Over the past year, it’s become increasingly clear that the government is focusing much of its fraud-fighting efforts on post-acute care providers of just about every variety. Hospice, home health, personal care services and skilled nursing providers faced a new level of scrutiny from federal prosecutors, the Centers for Medicare & Medicaid Services, and the Office of Inspector General.
Skilled nursing facilities: The OIG said Medicare made $1.1 billion in unnecessary payments to SNF providers in 2012 and 2013, most of which were linked to high therapy costs. By the beginning of 2016, the government had notched its first major settlement with RehabCare Group—a subsidiary of Kindred Healthcare—to resolve charges that the nation’s largest rehab provider had provided unreasonably high levels of therapy in order to maximize reimbursement.
Ten months later, the DOJ outdid itself, announcing a $145 million settlement with Life Care Centers of America to resolve similar charges of inflated rehab payments. In between those two settlements, the CMS released SNF utilization and payment data that pointed to some disturbing trends regarding payments made for high-level therapy. In July, three South Florida residents were charged with using a network of 20 SNFs and assisted living facilities to steal $1 billion from Medicare and Medicaid—the highest dollar fraud scheme to date.
Beyond the concerns over kickbacks and therapy payments, the feds are also exploring worthless services claims against nursing home providers, including a chain in Tennessee that’s facing FCA charges for violating staffing ratios and failing to properly administer medications.
Those worthless services cases could intensify following a new CMS rule barring nursing homes from using arbitration agreements. In April, the DOJ announced it was launching 10 Elder Justice Task Forces targeting nursing homes “that provide grossly substandard care to their residents.”
Hospice: In April, the OIG released a report showing Medicare spent $268 million on inappropriate claims for inpatient hospice services in 2012. Legal experts piled on, adding that the hospice industry was vulnerable to fraudulent practices in which beneficiaries are improperly diagnosed as terminally ill in order to collect reimbursement from Medicare.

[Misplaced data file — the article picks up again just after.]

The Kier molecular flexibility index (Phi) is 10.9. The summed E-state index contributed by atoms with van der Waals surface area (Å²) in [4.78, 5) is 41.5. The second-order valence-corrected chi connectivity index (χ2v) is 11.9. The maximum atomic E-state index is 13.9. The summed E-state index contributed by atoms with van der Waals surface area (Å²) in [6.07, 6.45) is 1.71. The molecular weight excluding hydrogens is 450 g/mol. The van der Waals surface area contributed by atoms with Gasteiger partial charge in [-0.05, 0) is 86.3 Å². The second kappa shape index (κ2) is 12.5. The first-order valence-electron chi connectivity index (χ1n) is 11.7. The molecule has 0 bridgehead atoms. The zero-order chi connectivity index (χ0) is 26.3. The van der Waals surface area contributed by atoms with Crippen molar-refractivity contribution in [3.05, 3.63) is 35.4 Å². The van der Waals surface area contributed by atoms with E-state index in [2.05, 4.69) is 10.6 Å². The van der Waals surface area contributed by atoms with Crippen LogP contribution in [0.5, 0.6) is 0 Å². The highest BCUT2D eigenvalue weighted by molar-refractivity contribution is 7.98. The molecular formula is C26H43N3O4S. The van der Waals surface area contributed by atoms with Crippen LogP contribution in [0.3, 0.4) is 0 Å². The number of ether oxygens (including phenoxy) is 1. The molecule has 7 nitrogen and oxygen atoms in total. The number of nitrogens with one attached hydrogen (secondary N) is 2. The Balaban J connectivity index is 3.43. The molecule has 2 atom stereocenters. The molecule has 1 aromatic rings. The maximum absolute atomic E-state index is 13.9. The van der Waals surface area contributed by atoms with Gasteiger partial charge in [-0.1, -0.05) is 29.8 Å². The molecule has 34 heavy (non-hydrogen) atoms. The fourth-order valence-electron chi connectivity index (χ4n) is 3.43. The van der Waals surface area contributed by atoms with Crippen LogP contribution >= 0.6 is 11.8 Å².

Since then, the OIG has warned hospice providers that they need to improve documentation gaps, while calling on the CMS to provide better oversight and enforcement. However, an ongoing case against hospice chain AseraCare aims to answer a question that’s been nagging the industry for a long time: When is a patient considered terminal?
In April, an Alabama judge dismissed the government’s claims that AseraCare submitted more than $200 million in improper hospice claims, but federal prosecutors appealed the case. Now it’s before the 11th U.S. Circuit Court of Appeals, which has the unenviable task of trying to answer that murky question.
Home health: The home health industry is seeing a healthy dose of scrutiny from government agencies, along with new payment regulations that have caused uproar among providers and lawmakers.
Home health fraud and abuse is nothing new, but the issue picked up steam in 2016 to the point that the CMS announced a new pilot project requiring preclaim reviews for home health claims in five states. Those reviews kicked off in Illinois, Florida and Texas, even as industry leaders have urged the CMS to “press pause” on the new requirements. Michigan and Massachusetts are expected to begin preclaim reviews in January.
Initially, however, the CMS had proposed a far more stringent preauthorization pilot project that would have required CMS approval for home health services. The agency ultimately walked back that proposal after more than 100 representatives openly criticized the pilot project.
Meanwhile, the OIG identified more than 500 home health agencies as billing outliers, and investigators said the agency was using billing data to focus on geographic hot spots. On the bright side, new home health models are shaking up the industry by providing targeted services to homebound beneficiaries.
Personal care services: Here’s another industry that is no stranger to fraud and abuse concerns, but it continued to grab the spotlight in 2016. In October, the OIG released a report outlining all the fraud vulnerabilities that have been lingering within the industry for more than a decade and revisited several basic recommendations that the CMS has routinely ignored.
Last year, a bill was introduced that would require states to have electronic verification systems for personal care services in an effort to identify improper payments. It’s still languishing in the House, with no sign of forward momentum. Still, it’s clear the feds have their eye on this unregulated sector.